What Accountable Care Accreditation Says About a Hospital


When hospitals and health systems make the move to accountable care payment models, the transition can seem daunting. After all, the concept is less than 10 years old. Many organizations may want to make the leap, but have no idea where to begin.

That's where accreditation comes in. URAC, an independent accreditation organization, is launching an accountable care accreditation program early this fall.

Benefits of accreditation

As hospitals, health systems and other provider organizations innovate to provide more accountable care, there is no real guarantee for themselves, payers or patients that the effort will produce the desired effects of cost savings and better quality care.

"We can't stifle the innovation [in healthcare], but we also need to have assurances about the organizations that are innovating," says Kylanne Green, URAC's president and CEO. "There's a whole lot riding on what happens in healthcare today, from those of us consuming it, to those delivering it to those paying for it. [URAC is] able to provide an innovative organization with assurances about what they're doing and assurances to the public."

In other words, meeting the accountable care standards and becoming accredited will prove to payers, consumers and the healthcare industry as a whole that an organization can indeed be successful in the new, value-based healthcare landscape. So, even if the health system incurs costs from the accountable care model early on, accreditation can assure outside parties that the hospital or system is taking the proper steps to flourish in accountable care in the long term.

The roadmap

The accountable care accreditation process serves as a guide to successfully providing accountable care, according to Ms. Green. "The standards themselves actually provide guidance," she says. "It's an opportunity to educate the organizations going through the process."

URAC's accountable care accreditation process has three components, or levels: patient-centered medical homes, clinically integrated networks and accountable care organizations. There are three levels so organizations anywhere along the accountable care continuum can participate and receive accreditation for their work. Organizations can receive accreditation on each component, depending on the level the organization is at in the process of transformation.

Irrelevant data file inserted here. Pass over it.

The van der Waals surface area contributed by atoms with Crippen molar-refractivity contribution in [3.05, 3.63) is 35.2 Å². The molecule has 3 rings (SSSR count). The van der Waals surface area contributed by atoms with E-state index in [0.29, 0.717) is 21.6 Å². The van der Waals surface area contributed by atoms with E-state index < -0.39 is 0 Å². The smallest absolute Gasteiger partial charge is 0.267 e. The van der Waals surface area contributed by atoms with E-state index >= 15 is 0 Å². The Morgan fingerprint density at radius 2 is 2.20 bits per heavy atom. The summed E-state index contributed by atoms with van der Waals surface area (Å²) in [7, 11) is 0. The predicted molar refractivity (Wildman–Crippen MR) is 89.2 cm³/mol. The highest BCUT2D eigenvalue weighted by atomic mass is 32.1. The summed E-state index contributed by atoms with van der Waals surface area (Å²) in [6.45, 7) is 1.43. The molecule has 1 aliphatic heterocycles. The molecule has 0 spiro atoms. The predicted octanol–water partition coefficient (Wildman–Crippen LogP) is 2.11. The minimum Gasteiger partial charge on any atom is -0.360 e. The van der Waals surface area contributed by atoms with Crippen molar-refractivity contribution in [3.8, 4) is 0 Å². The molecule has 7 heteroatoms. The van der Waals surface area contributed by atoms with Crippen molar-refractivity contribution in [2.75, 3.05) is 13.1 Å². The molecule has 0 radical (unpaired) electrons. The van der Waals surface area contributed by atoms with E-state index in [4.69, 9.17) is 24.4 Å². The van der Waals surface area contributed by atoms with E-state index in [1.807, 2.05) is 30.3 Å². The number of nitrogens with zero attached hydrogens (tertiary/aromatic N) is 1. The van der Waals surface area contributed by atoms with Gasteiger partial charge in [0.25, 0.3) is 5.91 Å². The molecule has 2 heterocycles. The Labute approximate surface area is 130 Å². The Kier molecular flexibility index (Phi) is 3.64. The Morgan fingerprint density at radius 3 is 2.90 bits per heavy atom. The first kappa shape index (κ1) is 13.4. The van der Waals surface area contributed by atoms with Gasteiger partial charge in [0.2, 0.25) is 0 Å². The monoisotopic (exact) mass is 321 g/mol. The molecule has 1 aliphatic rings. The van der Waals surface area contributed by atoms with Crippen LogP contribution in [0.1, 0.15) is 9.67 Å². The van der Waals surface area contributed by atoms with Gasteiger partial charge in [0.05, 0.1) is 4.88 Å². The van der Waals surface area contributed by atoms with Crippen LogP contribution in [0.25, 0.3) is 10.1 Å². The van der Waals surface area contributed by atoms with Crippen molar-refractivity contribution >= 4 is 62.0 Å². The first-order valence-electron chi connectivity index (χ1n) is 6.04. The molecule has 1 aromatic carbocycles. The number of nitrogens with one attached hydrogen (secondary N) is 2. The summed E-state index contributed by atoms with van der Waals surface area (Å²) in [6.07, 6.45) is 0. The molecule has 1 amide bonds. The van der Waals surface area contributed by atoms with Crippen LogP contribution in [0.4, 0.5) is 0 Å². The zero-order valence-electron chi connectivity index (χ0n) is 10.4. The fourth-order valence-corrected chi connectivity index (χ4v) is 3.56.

Patient-centered medical home. This accreditation level is the basis of URAC's accountable care accreditation program. "Medical homes are the nucleolus of clinical integration, and this is the first component we would accredit," Ms. Green says.

Clinically integrated network. The CIN program examines organizations' structure and operations, information technology and data. It also examines clinical management, such as population health strategy, care coordination and what the organization uses in terms of evidence and incentives for providers.

Accountable care. This is the final component of the accreditation process. "It's a combination of the first two [components]," says Ms. Green. The difference is these organizations are clinically and financially integrated. "They are organizations that also take risk for their activities," she says.

Having the three levels of accreditation allows organizations to grow at their own pace. "It creates an organized approach to continual learning," she explains. "Being part of an accreditation process, organizations have access to information that serves to help them improve and learn from other organizations."

There are six "early adopter" organizations going through the accountable care accreditation journey, who will become accredited once the program starts later this year. The early adopters are:

•    American Specialty Group (San Diego)
•    Frontier Health (Johnson City, Tenn.)
•    Renaissance (Houston)
•    Saint Francis HealthCare Partners (Hartford, Conn.)
•    St. Vincent's Health Partners (Bridgeport, Conn.)
•    Sharp Community Medical Group (San Diego)

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